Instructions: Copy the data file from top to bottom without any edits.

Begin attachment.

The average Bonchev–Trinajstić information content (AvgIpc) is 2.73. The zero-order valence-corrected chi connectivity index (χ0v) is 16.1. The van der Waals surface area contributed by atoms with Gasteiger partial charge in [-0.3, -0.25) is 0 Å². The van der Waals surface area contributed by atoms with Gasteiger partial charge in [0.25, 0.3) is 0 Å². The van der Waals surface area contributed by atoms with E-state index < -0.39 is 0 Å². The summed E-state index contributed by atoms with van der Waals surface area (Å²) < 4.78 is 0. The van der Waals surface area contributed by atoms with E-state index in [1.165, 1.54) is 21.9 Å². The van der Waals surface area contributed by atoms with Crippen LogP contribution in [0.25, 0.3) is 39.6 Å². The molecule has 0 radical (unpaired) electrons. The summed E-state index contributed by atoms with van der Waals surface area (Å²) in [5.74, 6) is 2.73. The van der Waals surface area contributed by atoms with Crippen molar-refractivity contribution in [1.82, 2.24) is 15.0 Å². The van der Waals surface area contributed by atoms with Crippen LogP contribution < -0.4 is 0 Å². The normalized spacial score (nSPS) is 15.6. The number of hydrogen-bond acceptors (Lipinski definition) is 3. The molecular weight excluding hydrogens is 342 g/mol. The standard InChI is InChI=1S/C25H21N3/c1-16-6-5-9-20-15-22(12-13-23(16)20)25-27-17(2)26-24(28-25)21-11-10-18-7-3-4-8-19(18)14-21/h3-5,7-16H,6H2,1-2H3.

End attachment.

The average Bonchev–Trinajstić information content (AvgIpc) is 2.73. The zero-order valence-corrected chi connectivity index (χ0v) is 16.1. The van der Waals surface area contributed by atoms with Gasteiger partial charge in [-0.3, -0.25) is 0 Å². The van der Waals surface area contributed by atoms with Gasteiger partial charge in [0.25, 0.3) is 0 Å². The van der Waals surface area contributed by atoms with E-state index < -0.39 is 0 Å². The summed E-state index contributed by atoms with van der Waals surface area (Å²) < 4.78 is 0. The van der Waals surface area contributed by atoms with E-state index in [1.165, 1.54) is 21.9 Å². The van der Waals surface area contributed by atoms with Crippen LogP contribution in [0.25, 0.3) is 39.6 Å². The molecule has 0 radical (unpaired) electrons. The summed E-state index contributed by atoms with van der Waals surface area (Å²) in [5.74, 6) is 2.73. The van der Waals surface area contributed by atoms with Crippen molar-refractivity contribution in [1.82, 2.24) is 15.0 Å². The van der Waals surface area contributed by atoms with Crippen LogP contribution < -0.4 is 0 Å². The normalized spacial score (nSPS) is 15.6. The number of hydrogen-bond acceptors (Lipinski definition) is 3. The molecular weight excluding hydrogens is 342 g/mol. The standard InChI is InChI=1S/C25H21N3/c1-16-6-5-9-20-15-22(12-13-23(16)20)25-27-17(2)26-24(28-25)21-11-10-18-7-3-4-8-19(18)14-21/h3-5,7-16H,6H2,1-2H3.